Amalgamation of costs for similar types/items of equipment are encouraged. Where costs are amalgamated, a comprehensive breakdown of all costs should be provided in the description.
Statements of justification must be included in the ‘Justification of Costs’ section for any purchases as follows:
- Computers (including the cost of associated software and VAT) above £1000 (or equivalent in local currency) per item
- Vehicles (including motorbikes, cars or other modes of motorised transport equipment) of any value
- Items of equipment valued at £10,000 or more (or equivalent in local currency)
The statement of justification must cover the following:
- a clear description of the research need for the equipment and their proposed use;
- a clear value for money (VfM) analysis (the analysis should take into account realistic use of the equipment);
- where applicable, a VfM analysis of purchasing versus leasing (e.g. vehicles or other large equipment)
- that adequate insurance and maintenance plans will be in place and budgeted for;
- assurance that due consideration has been given to risk (fraud and otherwise) and sustainability beyond contract end.
NIHR reserves the right to request a full justification on lower value items of equipment.
NIHR considers any equipment and/or supplies purchased in part or fully from ODA funds as programme assets if they have a useful life of more than one year; and either
- the purchase price or development cost of the asset is in excess of £500 or equivalent in local currency; or
- is a group of lower value items (e.g. pharmaceutical products, food, relief packs, etc.) where the combined value is in excess of £500 or equivalent in local currency; or
- can be considered an attractive item regardless of cost (e.g. mobile phones, cameras, laptops, tablets, satellite phones, vehicles, etc.).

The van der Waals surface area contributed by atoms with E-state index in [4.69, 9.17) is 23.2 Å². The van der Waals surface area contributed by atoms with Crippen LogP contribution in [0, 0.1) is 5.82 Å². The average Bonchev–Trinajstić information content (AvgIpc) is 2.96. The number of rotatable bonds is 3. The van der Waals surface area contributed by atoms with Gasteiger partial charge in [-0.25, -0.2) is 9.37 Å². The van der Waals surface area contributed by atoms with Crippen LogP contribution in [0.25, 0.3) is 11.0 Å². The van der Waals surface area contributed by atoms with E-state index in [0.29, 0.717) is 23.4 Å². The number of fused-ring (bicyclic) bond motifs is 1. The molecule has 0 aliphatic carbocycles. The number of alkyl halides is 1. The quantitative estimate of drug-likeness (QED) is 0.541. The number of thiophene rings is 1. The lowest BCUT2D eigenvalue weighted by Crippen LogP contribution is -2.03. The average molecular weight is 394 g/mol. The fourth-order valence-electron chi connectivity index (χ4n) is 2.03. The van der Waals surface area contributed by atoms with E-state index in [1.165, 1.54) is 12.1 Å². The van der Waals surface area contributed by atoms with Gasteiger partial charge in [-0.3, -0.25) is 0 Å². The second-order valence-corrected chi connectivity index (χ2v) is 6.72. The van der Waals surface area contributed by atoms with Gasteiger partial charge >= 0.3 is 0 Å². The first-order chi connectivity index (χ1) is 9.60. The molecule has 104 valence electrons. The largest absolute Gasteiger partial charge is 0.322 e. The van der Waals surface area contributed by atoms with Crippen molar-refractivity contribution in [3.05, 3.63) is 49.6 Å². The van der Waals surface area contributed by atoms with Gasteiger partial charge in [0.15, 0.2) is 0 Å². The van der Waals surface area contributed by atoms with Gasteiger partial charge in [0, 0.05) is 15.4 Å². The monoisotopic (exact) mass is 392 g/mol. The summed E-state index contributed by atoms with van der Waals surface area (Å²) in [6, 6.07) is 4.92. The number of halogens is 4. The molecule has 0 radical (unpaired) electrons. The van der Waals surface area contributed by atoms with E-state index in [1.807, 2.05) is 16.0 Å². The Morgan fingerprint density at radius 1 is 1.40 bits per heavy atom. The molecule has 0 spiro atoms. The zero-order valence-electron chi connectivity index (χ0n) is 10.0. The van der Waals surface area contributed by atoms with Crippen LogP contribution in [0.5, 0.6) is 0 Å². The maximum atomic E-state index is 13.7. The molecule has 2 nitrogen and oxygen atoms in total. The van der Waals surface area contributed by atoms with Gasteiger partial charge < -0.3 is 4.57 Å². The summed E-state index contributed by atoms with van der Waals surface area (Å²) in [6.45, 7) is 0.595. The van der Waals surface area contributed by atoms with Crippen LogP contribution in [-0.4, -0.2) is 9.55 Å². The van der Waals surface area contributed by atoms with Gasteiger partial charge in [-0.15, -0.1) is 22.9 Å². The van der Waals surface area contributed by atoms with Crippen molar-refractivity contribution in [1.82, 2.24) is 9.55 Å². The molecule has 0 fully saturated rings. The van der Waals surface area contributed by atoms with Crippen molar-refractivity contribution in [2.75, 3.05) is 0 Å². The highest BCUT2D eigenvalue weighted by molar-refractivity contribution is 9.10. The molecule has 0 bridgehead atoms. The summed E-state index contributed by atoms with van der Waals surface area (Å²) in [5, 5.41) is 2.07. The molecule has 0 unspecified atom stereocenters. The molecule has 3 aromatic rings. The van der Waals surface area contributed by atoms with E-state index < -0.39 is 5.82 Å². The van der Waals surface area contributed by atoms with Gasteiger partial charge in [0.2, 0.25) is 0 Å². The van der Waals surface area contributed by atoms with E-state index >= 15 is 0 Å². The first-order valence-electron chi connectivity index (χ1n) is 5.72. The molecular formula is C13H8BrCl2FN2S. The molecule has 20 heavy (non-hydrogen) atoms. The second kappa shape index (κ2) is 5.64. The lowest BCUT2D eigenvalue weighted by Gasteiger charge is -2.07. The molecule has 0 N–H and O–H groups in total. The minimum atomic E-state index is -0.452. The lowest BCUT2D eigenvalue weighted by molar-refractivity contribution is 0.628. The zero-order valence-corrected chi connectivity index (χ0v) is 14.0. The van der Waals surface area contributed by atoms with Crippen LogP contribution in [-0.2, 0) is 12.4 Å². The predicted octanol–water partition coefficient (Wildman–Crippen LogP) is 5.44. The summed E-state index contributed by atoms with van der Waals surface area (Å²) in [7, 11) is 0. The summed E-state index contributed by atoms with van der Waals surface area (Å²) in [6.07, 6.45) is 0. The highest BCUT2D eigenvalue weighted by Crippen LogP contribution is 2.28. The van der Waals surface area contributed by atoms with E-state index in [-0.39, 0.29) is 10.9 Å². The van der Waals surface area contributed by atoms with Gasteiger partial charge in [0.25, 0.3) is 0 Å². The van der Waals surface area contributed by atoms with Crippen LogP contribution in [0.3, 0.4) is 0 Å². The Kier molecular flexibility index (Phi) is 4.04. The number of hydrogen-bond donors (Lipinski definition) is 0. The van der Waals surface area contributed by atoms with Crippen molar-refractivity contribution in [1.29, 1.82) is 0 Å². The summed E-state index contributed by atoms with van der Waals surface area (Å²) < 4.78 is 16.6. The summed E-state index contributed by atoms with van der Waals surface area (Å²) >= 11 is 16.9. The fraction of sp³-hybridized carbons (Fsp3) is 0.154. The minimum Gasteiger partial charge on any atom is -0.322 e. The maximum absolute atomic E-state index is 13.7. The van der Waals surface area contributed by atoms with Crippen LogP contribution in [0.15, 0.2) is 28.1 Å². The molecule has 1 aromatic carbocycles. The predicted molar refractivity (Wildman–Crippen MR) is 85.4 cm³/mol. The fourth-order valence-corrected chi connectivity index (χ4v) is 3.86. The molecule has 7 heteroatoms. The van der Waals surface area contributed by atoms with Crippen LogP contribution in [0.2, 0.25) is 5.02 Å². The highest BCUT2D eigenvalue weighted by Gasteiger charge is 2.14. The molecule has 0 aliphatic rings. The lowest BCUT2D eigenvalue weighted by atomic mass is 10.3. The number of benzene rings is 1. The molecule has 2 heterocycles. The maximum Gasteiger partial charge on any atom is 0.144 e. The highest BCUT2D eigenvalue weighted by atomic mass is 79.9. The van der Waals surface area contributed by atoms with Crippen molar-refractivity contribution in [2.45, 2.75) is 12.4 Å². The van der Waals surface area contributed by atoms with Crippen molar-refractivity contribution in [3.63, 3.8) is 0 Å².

NIHR Contractors are expected to keep an up-to-date asset register, and report this to the NIHR on an annual basis.
At the end of the programme, the equipment will remain the property of the relevant Collaborator or the Contractor and must continue to be used for ODA-eligible activities. As part of the project closure documentation, NIHR Contractors will be requested to submit an Asset Disposal Plan (ADP) clearly outlining the final intention for assets.
Consumable items are normally items which will generally be used up or discarded during the lifecycle of the programme/project, including (but not limited to):
- Any laboratory supplies, such as substances, compounds, specific chemicals etc, which have been specifically bought for the individual research need and once used, cannot be sold or reused in other programmes;
- Consumable equipment which durable goods / specific machinery needs to operate e.g. vials;
- stationery such as printing of leaflets etc.
Applicants should itemise and describe the requirements fully (e.g. printing of leaflets, postage, etc.). These items should be specific to the research programme, not just general office costs.
A statement of justification must be included in the ‘Justification of Costs’ section for any purchases of consumables valued at £5000 or more (or equivalent currency) per single item. Where high quantities of consumables are required the applicant must name or describe briefly the inventory control processes and policies.
Community engagement and involvement
Applicants should include realistic costs for CEI considering the UNICEF Minimum Standards for Community Engagement. Involving people in the programme requires resources in terms of time and monetary payments. It is really important to account for the costs of involvement at an early stage. These are likely to include:
- Payments in recognition of time, skills and expertise
- Out of pocket expenses such as travel and subsistence
- Training and learning costs – training and induction for members of the public may be required for many involvement activities, payment for time for policy makers and other stakeholders and any relevant support costs. All costs should be itemised and described.
Please refer to our core guidance for Global Health Research funding for useful resources in relation to community engagement and involvement.
Costs associated with presentation of findings and activities to support policy uptake in LMICs can be claimed as part of the dissemination costs. These may include meetings to share best practice and events to disseminate research findings. All events must be run at the lowest possible cost with minimal catering.
Hosting ‘Conferences’, which are described as such (e.g. requiring attendees to pay a joining/attendance fee or remunerating speakers), are not eligible for funding.